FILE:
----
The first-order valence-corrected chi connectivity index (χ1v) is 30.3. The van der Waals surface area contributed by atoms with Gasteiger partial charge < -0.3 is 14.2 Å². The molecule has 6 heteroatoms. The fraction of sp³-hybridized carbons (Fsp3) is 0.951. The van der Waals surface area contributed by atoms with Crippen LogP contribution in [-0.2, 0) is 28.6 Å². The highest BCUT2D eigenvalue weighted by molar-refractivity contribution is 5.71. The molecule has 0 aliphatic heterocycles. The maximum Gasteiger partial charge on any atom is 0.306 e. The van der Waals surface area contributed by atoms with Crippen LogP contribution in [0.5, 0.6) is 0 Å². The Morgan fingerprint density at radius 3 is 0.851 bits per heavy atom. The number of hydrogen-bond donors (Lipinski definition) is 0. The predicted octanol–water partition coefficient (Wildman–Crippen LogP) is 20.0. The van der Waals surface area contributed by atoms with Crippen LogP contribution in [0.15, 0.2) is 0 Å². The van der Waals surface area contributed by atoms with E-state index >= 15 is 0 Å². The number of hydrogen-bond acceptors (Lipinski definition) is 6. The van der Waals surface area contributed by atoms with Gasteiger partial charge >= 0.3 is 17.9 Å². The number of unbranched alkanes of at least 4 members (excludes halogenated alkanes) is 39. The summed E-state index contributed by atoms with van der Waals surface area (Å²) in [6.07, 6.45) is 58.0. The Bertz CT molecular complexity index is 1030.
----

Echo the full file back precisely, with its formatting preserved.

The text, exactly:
The first-order valence-corrected chi connectivity index (χ1v) is 30.3. The van der Waals surface area contributed by atoms with Gasteiger partial charge < -0.3 is 14.2 Å². The molecule has 6 heteroatoms. The fraction of sp³-hybridized carbons (Fsp3) is 0.951. The van der Waals surface area contributed by atoms with Crippen LogP contribution in [-0.2, 0) is 28.6 Å². The highest BCUT2D eigenvalue weighted by molar-refractivity contribution is 5.71. The molecule has 0 aliphatic heterocycles. The maximum Gasteiger partial charge on any atom is 0.306 e. The van der Waals surface area contributed by atoms with Crippen LogP contribution in [0.5, 0.6) is 0 Å². The Morgan fingerprint density at radius 3 is 0.851 bits per heavy atom. The number of hydrogen-bond donors (Lipinski definition) is 0. The predicted octanol–water partition coefficient (Wildman–Crippen LogP) is 20.0. The van der Waals surface area contributed by atoms with Crippen LogP contribution in [0.15, 0.2) is 0 Å². The van der Waals surface area contributed by atoms with E-state index >= 15 is 0 Å². The number of hydrogen-bond acceptors (Lipinski definition) is 6. The van der Waals surface area contributed by atoms with Gasteiger partial charge >= 0.3 is 17.9 Å². The number of unbranched alkanes of at least 4 members (excludes halogenated alkanes) is 39. The summed E-state index contributed by atoms with van der Waals surface area (Å²) in [6.07, 6.45) is 58.0. The Bertz CT molecular complexity index is 1030.